Writing good dialogue is hard.
In comics, that is the writing flaw which shows up the fastest.
If you know nothing about character development or plotting, those will take a few scenes to surface. Dialogue, however, can sink you in a single panel.
I think that I am pretty good at doing dialogue… though I do fall into the same traps again and again. But this is true of even the best writers. Every person has only one view of the world, despite how well they may take on other views. In some way or another, all of my writing is going to sound like me.
But, to work as hard as I can to avoid repeating myself, I have gleaned a few tactics from the reading and experimenting I have done. Here’s a bit of it.
These are some guidelines I follow when I am writing dialogue. This is just my approach, there are many others that work very well for lots of pother people.
Usually I start by vomiting out huge passages of rambling, repetitive, chatter that generally gets out what is going to be said. Then I run it through these filters.
1. Show character.
This is not just words on a page. this is a person opening their mouth and letting others know their thoughts. This means something. Basically, I ask “how would THIS person say this?” Is she shy? Academic? Bold? Stupid? How can those qualities surface in word choice? In speech pattern? This is the first level, where it starts to look like that person in general.
If it isn’t quite coming through, I have another trick or two.
1a. Base it on people you know. Or, failing that, actors.
When it comes to how they talk, I base almost all of my characters on people I know. Or if I can’t think of someone I know, I think of an actor I know of who could pull it off. Once I have that character model in mind, I take the raw dialogue I wrote above and strain it through this person’s mouth. How does it sound with him, or her, saying it? This will change a lot of the word choices and cadences. With flat. stock, or background characters, this is often enough.
1b. Don’t show off.
This is more a warning against bad dialogue than a rule for good. Don’t try to sound like a scientist or a cop or whatever. Sound like a person, and then add some cop words on top of that. Don’t try to write great dialogue. Write natural dialogue in great scenes and it will seem great.
2. Show background.
Realistically, you can’t use this one every time. There are some situations where an individual’s background simply does not surface in their speech. However, if you dig you will get more mileage out of this filter than you think. Essentially, you ask yourself how this character’s unique background would affect what they are saying. At the shallowest level, this is accents and regionalisms. What does he talk like? Deeper than that, look at the position life has given your character. Someone who has worked in restaurants their whole life is going to ask for help in a different way than someone who has only even been waited on. Someone who is ashamed of their ignorance is going to speak differently than someone who is fundamentally curious.
This is not a mandate “You MUST show background”, but rather an opportunity “how can this background come through in what is being said right now?”.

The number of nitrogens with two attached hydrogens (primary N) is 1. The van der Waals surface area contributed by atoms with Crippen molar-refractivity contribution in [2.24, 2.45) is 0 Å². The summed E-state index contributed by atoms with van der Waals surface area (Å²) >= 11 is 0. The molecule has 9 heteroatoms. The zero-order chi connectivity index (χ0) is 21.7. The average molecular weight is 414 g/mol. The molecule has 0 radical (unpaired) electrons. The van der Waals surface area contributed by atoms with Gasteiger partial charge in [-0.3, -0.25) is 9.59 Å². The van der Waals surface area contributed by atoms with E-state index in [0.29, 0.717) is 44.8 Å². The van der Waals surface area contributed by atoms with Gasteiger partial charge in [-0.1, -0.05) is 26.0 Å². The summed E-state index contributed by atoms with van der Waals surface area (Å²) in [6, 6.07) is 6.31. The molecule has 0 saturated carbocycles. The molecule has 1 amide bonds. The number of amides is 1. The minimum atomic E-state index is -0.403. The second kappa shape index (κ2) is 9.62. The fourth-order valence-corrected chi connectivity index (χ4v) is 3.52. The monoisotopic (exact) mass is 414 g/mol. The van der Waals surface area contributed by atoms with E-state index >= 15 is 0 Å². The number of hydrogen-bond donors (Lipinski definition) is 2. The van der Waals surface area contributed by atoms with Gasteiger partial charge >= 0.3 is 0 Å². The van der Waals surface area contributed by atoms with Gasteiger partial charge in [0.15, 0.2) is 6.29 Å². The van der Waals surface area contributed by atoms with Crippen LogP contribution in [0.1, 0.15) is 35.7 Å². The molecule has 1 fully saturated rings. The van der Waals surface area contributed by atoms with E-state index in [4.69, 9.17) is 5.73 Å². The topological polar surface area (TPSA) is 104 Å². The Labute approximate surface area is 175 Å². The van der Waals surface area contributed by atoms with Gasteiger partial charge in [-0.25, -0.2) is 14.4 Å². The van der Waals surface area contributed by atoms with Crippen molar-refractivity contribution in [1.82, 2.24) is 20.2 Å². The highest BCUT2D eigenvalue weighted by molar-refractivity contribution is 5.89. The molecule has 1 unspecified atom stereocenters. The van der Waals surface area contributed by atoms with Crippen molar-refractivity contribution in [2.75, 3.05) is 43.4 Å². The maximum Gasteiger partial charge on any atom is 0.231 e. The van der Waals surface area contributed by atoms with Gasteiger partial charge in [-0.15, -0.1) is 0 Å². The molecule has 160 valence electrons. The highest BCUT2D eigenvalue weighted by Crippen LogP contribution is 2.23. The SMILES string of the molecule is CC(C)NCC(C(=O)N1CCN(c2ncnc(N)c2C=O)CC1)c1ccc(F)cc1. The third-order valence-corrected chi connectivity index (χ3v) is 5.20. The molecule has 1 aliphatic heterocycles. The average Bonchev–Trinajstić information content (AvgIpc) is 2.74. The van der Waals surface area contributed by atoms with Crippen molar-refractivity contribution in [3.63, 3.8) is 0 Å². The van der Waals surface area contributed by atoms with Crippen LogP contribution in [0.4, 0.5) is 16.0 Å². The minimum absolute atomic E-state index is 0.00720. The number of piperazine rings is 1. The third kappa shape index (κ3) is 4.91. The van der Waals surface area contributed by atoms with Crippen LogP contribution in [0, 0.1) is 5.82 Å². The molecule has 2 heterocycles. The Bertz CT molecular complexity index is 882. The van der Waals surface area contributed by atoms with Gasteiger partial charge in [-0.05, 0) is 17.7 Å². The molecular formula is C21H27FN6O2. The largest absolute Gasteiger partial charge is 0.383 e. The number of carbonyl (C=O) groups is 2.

3. Show perspective.
Ok, this one is more like a mandate. Especially when page space is limited. If you are not showing some unique perspective, then shut your mouth and let someone else talk.
Perspective is related to background, but it is more specific. Background never changes. It is who you are. Perspective, on the other hand, changes from moment to moment. It is how the world looks to you right now. When you are relaxed and comfortable, you have a very different perspective from when you are terrified. When this guy says this thing at this moment, what does it mean to him?
“What do you want for dinner?” can mean just that, but it can also mean “I Still love you and your well being is important to me.” That depends on the character’s perspective at that moment. For this filter to work you have to really get inside your character’s head.
This is where great misunderstandings and unanswered questions can come from. A character who is feeling shaken from a previous interaction may take a simple question as a flagrant challenge to his authority. Or a character who is giddy on the high of a new relationship may completely gloss over relevant details.
This is similar to showing motivation. Every writer has a slightly different approach to finding this level.
Again, not every line of dialogue is going to reveal this level of depth. But if it isn’t, that is a good red flag. If you are not showing perspective, do you need this line?
4. Less is more.
This is a tough one for me. I like my dialogue. I like the way my characters talk. A tend to want them to just talk and talk. But space is limited, and a little goes a long way. People in comics do not talk like people in real life. Don’t try to make them.
One stammer in an acre of word balloons is enough to let the reader know that this person is insecure right now. One dropped ‘r’ is enough to show a Boston accent. Let it go. Trust your reader.
And to demonstrate that less really is more…